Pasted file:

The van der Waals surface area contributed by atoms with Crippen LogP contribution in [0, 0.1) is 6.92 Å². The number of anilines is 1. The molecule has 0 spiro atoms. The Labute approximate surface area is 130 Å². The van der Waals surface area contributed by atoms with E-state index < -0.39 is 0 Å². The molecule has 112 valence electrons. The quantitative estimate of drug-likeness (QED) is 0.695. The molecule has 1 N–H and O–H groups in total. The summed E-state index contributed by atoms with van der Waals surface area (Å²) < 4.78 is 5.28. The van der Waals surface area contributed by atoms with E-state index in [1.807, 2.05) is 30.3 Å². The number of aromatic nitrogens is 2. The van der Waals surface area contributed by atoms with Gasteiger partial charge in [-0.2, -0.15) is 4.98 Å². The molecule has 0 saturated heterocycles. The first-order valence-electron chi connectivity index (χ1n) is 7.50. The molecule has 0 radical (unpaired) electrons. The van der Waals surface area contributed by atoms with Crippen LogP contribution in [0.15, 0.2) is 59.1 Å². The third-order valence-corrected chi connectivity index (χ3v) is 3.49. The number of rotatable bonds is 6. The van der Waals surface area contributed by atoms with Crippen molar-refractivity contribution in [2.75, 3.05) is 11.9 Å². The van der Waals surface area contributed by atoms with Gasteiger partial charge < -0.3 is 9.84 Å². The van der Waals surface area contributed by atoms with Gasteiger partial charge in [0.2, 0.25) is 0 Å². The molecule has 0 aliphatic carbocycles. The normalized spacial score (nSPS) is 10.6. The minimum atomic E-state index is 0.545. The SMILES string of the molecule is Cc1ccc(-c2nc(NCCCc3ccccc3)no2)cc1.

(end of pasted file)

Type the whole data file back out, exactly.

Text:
The van der Waals surface area contributed by atoms with Crippen LogP contribution in [0, 0.1) is 6.92 Å². The number of anilines is 1. The molecule has 0 spiro atoms. The Labute approximate surface area is 130 Å². The van der Waals surface area contributed by atoms with E-state index < -0.39 is 0 Å². The molecule has 112 valence electrons. The quantitative estimate of drug-likeness (QED) is 0.695. The molecule has 1 N–H and O–H groups in total. The summed E-state index contributed by atoms with van der Waals surface area (Å²) < 4.78 is 5.28. The van der Waals surface area contributed by atoms with E-state index in [1.807, 2.05) is 30.3 Å². The number of aromatic nitrogens is 2. The van der Waals surface area contributed by atoms with Gasteiger partial charge in [-0.2, -0.15) is 4.98 Å². The molecule has 0 saturated heterocycles. The first-order valence-electron chi connectivity index (χ1n) is 7.50. The molecule has 0 radical (unpaired) electrons. The van der Waals surface area contributed by atoms with Crippen LogP contribution in [0.15, 0.2) is 59.1 Å². The third-order valence-corrected chi connectivity index (χ3v) is 3.49. The number of rotatable bonds is 6. The van der Waals surface area contributed by atoms with Crippen molar-refractivity contribution in [2.75, 3.05) is 11.9 Å². The van der Waals surface area contributed by atoms with Gasteiger partial charge < -0.3 is 9.84 Å². The van der Waals surface area contributed by atoms with Gasteiger partial charge in [0.2, 0.25) is 0 Å². The molecule has 0 aliphatic carbocycles. The normalized spacial score (nSPS) is 10.6. The minimum atomic E-state index is 0.545. The SMILES string of the molecule is Cc1ccc(-c2nc(NCCCc3ccccc3)no2)cc1.